Staffing issues over the last few years has left TriMet in need of more bus and MAX light rail operators. They are currently offering a $7,500 hiring bonus for those looking to take a full or part-time position as an operator. The transit system’s expansion depends on adequate staffing, and the role of public transportation is critical in building housing density and lowering Oregon’s carbon output. Modern Portland multi-family developments often lack onsite parking or offer minimal vehicle storage space. This development model helps maximize the housing units on a property and encourages people to forgo a private vehicle. Instead, builders expect residents to use other commuting methods. City planners promote this model to reduce the environmental impact of transit in our region, but it depends on fast and effective alternatives. TriMet is the largest transportation provider for those without personal vehicles, providing over 42 million rides in 2022.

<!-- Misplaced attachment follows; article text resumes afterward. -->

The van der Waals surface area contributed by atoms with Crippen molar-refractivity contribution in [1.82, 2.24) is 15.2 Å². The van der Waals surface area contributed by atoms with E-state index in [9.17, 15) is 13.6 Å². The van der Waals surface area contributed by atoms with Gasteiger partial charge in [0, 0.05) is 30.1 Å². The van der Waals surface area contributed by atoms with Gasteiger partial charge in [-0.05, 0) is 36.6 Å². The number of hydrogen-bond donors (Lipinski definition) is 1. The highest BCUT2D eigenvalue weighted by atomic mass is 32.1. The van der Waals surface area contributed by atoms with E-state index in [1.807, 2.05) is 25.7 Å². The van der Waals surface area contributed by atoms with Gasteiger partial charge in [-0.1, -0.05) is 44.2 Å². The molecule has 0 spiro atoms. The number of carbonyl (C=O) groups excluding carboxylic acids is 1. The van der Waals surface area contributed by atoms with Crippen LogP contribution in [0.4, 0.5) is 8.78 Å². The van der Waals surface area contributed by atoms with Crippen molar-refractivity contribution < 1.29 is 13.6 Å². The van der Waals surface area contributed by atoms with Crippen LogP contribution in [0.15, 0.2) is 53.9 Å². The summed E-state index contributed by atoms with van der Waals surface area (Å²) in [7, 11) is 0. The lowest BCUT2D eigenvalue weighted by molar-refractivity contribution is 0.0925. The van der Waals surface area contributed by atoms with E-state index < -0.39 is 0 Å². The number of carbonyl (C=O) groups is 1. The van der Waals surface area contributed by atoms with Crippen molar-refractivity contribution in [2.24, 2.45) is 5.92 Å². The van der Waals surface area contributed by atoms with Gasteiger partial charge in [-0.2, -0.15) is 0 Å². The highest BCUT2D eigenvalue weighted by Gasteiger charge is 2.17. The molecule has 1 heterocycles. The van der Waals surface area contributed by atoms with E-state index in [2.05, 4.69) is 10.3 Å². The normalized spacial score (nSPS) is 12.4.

In that respect, transit drivers are not only responsible for safely moving people throughout the community but also play an impactful role in reducing climate change and creating a greater quantity of homes. The drivers always welcome the daily appreciation of TriMet staff, but March 17th is an appropriate time to communicate your feelings explicitly.

Sign a banner at one of these transit centers:

  • Beaverton Transit Center
  • Clackamas Transit Center
  • Gateway Transit Center
  • Gresham Transit Center
  • Rose Quarter Transit Center
  • SE 21st Avenue and Jackson Street in Milwaukie (formerly the Milwaukie Transit Center).

Reducing Violence Through Building Better Futures